Update 5/29/12: This car has reappeared in well-detailed glory on the Alfa BB. There are good photo’s, there are video’s and yet it still is what it is. Is it time yet for a car like this to lose it’s flares, get some chrome chromed and become the car it was made to be in ’58 and not be drastically underwater? Maybe not yet, but the clock is ticking. It’s interesting that these cars from early market reports are starting to come around -this one has been hiding for nearly 3 years!.
I say chrome the trim, lose the flares and get some Classicalfa UK Giulietta mags and this car will be something a lot of Alfa guys would love to buy -no guilt for doing the unoriginal, but all the fun of having the unoriginal.
I wasn’t expecting this when Alex in Virginia sent me a link. I look at kit cars occasionally on eBay to check out the latest in Porsche Laser 917′s and the like, but not often enough to catch all the weirdness that passes through -including this: an Alfa Giulietta Spider treatment kit on a Miata! I’ve seen lots of Porsche 356 kits, Austin Healey 3000 kits and others, but never Giulietta kit -not that this looks a whole lot like a Giulietta, but you get my meaning.
The quality of the finish isn’t too bad for this sort of thing, and being a Miata, it probably performs admirably. Knock-offs look like something from the SpyHunter video game. Center grill looks like a genuine Alfa part.
Update 1/4/12: Wow, $6,412!!
Giulietta Spider 750D 1495*00647. This odd-ball home-brew special is on eBay right now out of Sacramento. I am going to assume this is all reversible, and only the front end changes will present any challenge not part of routine rust repair. Title of the auction says ‘Veloce’ but 00647 is not listed as such in d’Amico & Tabucchi. If the engine is matching numbers to the body -and I believe it is based on the fuel line configuration- this is actually a pretty good first step toward early Spider ownership in project form. Me? I’d vacuum out the leaves and roll as-is to Pebble Beach -you’d turn more heads in this than an 8C 2900. If you had this car and the Market 216 car, you’d corner a dubious market.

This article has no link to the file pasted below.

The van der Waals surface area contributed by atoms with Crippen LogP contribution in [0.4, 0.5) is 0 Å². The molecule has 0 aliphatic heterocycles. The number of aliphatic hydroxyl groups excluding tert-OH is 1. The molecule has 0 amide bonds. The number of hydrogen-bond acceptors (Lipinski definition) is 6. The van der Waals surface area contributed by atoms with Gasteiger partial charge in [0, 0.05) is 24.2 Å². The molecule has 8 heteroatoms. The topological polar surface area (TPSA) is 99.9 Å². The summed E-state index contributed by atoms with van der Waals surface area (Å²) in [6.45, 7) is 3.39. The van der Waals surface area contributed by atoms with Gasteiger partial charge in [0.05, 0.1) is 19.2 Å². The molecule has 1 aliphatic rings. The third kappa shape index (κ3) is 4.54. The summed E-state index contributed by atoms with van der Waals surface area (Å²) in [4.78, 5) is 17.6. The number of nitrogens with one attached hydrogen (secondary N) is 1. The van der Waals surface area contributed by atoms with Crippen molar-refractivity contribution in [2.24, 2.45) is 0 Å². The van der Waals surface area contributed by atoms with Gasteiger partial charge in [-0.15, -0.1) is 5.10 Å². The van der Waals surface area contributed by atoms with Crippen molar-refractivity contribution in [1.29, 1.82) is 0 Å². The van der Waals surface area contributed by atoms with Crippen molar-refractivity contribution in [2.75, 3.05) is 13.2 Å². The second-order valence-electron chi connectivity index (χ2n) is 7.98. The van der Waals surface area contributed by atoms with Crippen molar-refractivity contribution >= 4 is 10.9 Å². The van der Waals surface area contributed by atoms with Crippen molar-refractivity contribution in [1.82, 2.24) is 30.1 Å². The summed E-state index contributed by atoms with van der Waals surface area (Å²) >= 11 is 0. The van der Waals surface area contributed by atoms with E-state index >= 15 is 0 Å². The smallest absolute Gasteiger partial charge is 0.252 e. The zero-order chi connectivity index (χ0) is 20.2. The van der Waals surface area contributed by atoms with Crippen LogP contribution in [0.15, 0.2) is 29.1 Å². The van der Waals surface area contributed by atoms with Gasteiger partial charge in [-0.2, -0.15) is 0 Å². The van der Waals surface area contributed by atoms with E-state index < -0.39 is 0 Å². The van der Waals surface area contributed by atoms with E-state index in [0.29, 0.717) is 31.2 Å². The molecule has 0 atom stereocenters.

Roof gutter definitely recalls the VW bug. Too bad they didn’t have access to a Sprint roof to work with -might have been more successful. Firewall is early Spider 750D leading me to believe more strongly that the vin is correct. Headlight openings are likely 70′s Alfa Spider sections. Engine looks remarkably complete and original.
Elmar sent me this picture yesterday, describing it as ‘pimped’. It reminded me that I’ve been owing the ‘Modified SS’s’ post series an update for a while. This one is dedicated to the modern era super sports type mod’s that probably started with the Zat SS (381238 was the basis) that eventually sold through RM in 2008 for just under $50K. I can’t verify the auction description below -but it states that 4 Zat SS’s were made and two survive.
This car has been to the ‘Shelby Cobra 427′ school of design: very wide wheels, chunky bulbous corners and a big ol’ hood scoop. Would be funny if it was stock Alfa powered. I suspect it is an SS body on a tube frame. Continue reading
Giulietta Spider Veloce 10107*170380. This car is on eBay right now and has been featured on Bringatrailer. Eduardo (seller) sent me a bunch of pictures you can see if you follow the vin link. Engine is a later 2 liter and a lot of modifications have been done that make it ineligible for most vintage race series, but with a few creature comforts added this would make a great event car. Email me of you can’t extract the sellers info from the above links.